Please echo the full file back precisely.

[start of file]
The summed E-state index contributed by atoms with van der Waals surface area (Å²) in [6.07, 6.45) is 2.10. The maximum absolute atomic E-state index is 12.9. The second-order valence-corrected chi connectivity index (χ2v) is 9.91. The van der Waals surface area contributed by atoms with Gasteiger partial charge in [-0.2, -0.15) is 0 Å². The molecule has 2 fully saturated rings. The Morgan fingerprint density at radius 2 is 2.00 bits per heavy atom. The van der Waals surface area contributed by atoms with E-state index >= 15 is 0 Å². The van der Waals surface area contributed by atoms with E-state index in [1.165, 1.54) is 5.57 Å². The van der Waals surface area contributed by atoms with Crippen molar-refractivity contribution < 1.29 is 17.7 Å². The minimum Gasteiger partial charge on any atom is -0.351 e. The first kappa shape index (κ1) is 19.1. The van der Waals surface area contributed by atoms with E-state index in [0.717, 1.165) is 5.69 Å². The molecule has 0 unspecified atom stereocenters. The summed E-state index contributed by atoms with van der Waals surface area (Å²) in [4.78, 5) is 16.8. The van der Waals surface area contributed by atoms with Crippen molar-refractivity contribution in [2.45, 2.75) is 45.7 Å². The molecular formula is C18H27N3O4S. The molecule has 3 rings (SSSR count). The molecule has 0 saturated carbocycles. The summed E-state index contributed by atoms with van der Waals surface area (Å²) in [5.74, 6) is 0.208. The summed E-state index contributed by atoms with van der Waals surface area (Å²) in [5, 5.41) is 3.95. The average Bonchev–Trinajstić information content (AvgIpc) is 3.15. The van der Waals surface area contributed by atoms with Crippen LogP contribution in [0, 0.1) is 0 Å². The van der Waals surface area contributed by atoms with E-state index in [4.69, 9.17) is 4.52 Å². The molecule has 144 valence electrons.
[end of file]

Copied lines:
The summed E-state index contributed by atoms with van der Waals surface area (Å²) in [6.07, 6.45) is 2.10. The maximum absolute atomic E-state index is 12.9. The second-order valence-corrected chi connectivity index (χ2v) is 9.91. The van der Waals surface area contributed by atoms with Gasteiger partial charge in [-0.2, -0.15) is 0 Å². The molecule has 2 fully saturated rings. The Morgan fingerprint density at radius 2 is 2.00 bits per heavy atom. The van der Waals surface area contributed by atoms with E-state index >= 15 is 0 Å². The van der Waals surface area contributed by atoms with E-state index in [1.165, 1.54) is 5.57 Å². The van der Waals surface area contributed by atoms with Crippen molar-refractivity contribution < 1.29 is 17.7 Å². The minimum Gasteiger partial charge on any atom is -0.351 e. The first kappa shape index (κ1) is 19.1. The van der Waals surface area contributed by atoms with E-state index in [0.717, 1.165) is 5.69 Å². The molecule has 0 unspecified atom stereocenters. The summed E-state index contributed by atoms with van der Waals surface area (Å²) in [4.78, 5) is 16.8. The van der Waals surface area contributed by atoms with Crippen molar-refractivity contribution in [2.45, 2.75) is 45.7 Å². The molecular formula is C18H27N3O4S. The molecule has 3 rings (SSSR count). The molecule has 0 saturated carbocycles. The summed E-state index contributed by atoms with van der Waals surface area (Å²) in [5.74, 6) is 0.208. The summed E-state index contributed by atoms with van der Waals surface area (Å²) in [5, 5.41) is 3.95. The average Bonchev–Trinajstić information content (AvgIpc) is 3.15. The van der Waals surface area contributed by atoms with Crippen LogP contribution in [0, 0.1) is 0 Å². The van der Waals surface area contributed by atoms with E-state index in [4.69, 9.17) is 4.52 Å². The molecule has 144 valence electrons.